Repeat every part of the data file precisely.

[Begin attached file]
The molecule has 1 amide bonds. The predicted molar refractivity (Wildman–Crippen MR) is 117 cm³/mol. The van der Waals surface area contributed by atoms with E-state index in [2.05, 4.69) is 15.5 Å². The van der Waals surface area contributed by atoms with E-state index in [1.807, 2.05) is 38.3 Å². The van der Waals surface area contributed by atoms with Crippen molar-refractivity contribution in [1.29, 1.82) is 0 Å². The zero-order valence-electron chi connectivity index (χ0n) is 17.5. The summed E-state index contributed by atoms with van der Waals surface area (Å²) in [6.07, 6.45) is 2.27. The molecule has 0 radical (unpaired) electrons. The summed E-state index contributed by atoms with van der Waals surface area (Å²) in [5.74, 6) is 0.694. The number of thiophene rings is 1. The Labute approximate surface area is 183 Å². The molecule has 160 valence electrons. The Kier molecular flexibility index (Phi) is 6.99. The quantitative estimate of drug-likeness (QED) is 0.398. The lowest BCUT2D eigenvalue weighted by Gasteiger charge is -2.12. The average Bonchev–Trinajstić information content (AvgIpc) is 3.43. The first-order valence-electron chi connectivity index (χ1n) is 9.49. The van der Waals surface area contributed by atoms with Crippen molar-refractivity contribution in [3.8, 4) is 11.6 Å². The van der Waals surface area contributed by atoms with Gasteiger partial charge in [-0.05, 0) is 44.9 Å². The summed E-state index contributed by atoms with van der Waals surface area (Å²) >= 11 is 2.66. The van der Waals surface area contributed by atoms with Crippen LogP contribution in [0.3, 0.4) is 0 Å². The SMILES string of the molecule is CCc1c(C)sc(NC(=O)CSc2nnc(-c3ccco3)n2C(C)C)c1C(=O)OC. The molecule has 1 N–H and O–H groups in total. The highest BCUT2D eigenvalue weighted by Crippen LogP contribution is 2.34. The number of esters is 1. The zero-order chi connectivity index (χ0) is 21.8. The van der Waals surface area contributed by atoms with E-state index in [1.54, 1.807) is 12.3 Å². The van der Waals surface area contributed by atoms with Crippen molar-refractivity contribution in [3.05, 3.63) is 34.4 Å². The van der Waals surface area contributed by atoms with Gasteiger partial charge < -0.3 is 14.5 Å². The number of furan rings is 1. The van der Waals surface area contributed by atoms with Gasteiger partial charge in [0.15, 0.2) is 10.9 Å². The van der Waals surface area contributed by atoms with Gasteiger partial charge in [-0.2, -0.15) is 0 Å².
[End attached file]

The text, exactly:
The molecule has 1 amide bonds. The predicted molar refractivity (Wildman–Crippen MR) is 117 cm³/mol. The van der Waals surface area contributed by atoms with E-state index in [2.05, 4.69) is 15.5 Å². The van der Waals surface area contributed by atoms with E-state index in [1.807, 2.05) is 38.3 Å². The van der Waals surface area contributed by atoms with Crippen molar-refractivity contribution in [1.29, 1.82) is 0 Å². The zero-order valence-electron chi connectivity index (χ0n) is 17.5. The summed E-state index contributed by atoms with van der Waals surface area (Å²) in [6.07, 6.45) is 2.27. The molecule has 0 radical (unpaired) electrons. The summed E-state index contributed by atoms with van der Waals surface area (Å²) in [5.74, 6) is 0.694. The number of thiophene rings is 1. The Labute approximate surface area is 183 Å². The molecule has 160 valence electrons. The Kier molecular flexibility index (Phi) is 6.99. The quantitative estimate of drug-likeness (QED) is 0.398. The lowest BCUT2D eigenvalue weighted by Gasteiger charge is -2.12. The average Bonchev–Trinajstić information content (AvgIpc) is 3.43. The first-order valence-electron chi connectivity index (χ1n) is 9.49. The van der Waals surface area contributed by atoms with Crippen molar-refractivity contribution in [3.8, 4) is 11.6 Å². The van der Waals surface area contributed by atoms with Gasteiger partial charge in [-0.05, 0) is 44.9 Å². The summed E-state index contributed by atoms with van der Waals surface area (Å²) >= 11 is 2.66. The van der Waals surface area contributed by atoms with Crippen LogP contribution in [0.3, 0.4) is 0 Å². The SMILES string of the molecule is CCc1c(C)sc(NC(=O)CSc2nnc(-c3ccco3)n2C(C)C)c1C(=O)OC. The molecule has 1 N–H and O–H groups in total. The highest BCUT2D eigenvalue weighted by Crippen LogP contribution is 2.34. The number of esters is 1. The zero-order chi connectivity index (χ0) is 21.8. The van der Waals surface area contributed by atoms with E-state index in [1.54, 1.807) is 12.3 Å². The van der Waals surface area contributed by atoms with Crippen molar-refractivity contribution in [3.05, 3.63) is 34.4 Å². The van der Waals surface area contributed by atoms with Gasteiger partial charge < -0.3 is 14.5 Å². The number of furan rings is 1. The van der Waals surface area contributed by atoms with Gasteiger partial charge in [0.15, 0.2) is 10.9 Å². The van der Waals surface area contributed by atoms with Gasteiger partial charge in [-0.2, -0.15) is 0 Å².